And forget every image of Vikings you've ever seen, these guys are less Scandinavian herdsman and more post-Apocalypse titans. Remember Humungous from The Road Warrior ("The Ayatollah of Rock and Rolla!")? Throw a few bear skins on that guy and give him a helmet made of twelve ram's horns and he could play every one of the Viking raiders in Pathfinder. I half expected MasterBlaster to come surging out of the primitive landscape.
Continue reading: Pathfinder Review
As a good ol' damsels-in-distress Western with picturesque frontier vistas, a handful of Winchester rifle shootouts and enough character conflict to keep the long horse rides interesting, Ron Howard's "The Missing" is reliable, if over-earnest, matinee fodder.
Unfortunately, the director has his eye on the Oscar, and the strain he puts on a perfectly serviceable story in an attempt to ratchet up the prestige factor makes the movie seem awfully pretentious for a kidnap-and-rescue sagebrush saga.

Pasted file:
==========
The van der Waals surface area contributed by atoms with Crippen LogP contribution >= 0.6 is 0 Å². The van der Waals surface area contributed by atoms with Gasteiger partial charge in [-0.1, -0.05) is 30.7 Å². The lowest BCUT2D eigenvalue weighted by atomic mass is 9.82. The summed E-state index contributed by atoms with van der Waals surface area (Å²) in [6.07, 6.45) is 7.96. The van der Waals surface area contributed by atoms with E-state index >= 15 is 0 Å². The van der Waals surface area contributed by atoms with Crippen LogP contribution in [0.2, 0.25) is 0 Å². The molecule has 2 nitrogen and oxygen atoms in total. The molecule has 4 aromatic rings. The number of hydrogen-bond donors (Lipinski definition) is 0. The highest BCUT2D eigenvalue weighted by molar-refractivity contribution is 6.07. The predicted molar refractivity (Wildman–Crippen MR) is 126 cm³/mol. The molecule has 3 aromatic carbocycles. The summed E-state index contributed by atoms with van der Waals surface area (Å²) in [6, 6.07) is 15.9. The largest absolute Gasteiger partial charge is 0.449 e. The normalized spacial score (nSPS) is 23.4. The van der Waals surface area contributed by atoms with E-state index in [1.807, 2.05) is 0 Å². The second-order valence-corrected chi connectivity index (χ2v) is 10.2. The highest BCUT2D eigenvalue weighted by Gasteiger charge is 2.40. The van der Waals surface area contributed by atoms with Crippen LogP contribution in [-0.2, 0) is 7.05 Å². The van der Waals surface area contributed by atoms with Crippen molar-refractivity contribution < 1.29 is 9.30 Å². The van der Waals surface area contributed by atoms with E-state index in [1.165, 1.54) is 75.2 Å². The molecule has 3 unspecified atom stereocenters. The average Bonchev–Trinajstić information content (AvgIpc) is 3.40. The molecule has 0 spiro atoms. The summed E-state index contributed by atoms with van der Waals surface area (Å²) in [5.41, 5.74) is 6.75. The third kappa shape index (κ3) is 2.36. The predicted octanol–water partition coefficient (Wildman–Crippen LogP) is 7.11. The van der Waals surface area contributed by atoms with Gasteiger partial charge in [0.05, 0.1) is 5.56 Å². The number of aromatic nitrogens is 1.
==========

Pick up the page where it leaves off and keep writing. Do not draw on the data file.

The always riveting Cate Blanchett perfectly embodies the stamina, bravery and grit of an 1885 frontier woman as Maggie Gilkeson, a widowed mom who has suffered a hard life both with and without husbands and lovers. She has passed on that strength and tenacity to her two daughters -- teenaged beauty Lilly (Evan Rachel Wood), snatched by a gang of Indian guides who have rebelled against the deceitful Army, and stubborn, tough young Dot (Jenna Boyd) who steadfastly refuses to be left behind when a pursuit is mounted. ("I won't stay behind," she wails with powerful determination in the picture's most memorable moment. "Wherever you put me, I'll follow you. You know I will!")
Continue reading: The Missing Review
Steven Tyler prays for Chris Cornell during Asia show.
'Pirates of the Caribbean' is an exciting new career development for Brenton Thwaites.
The actor didn't want to be "wolfy".
Tragedy strikes in Manchester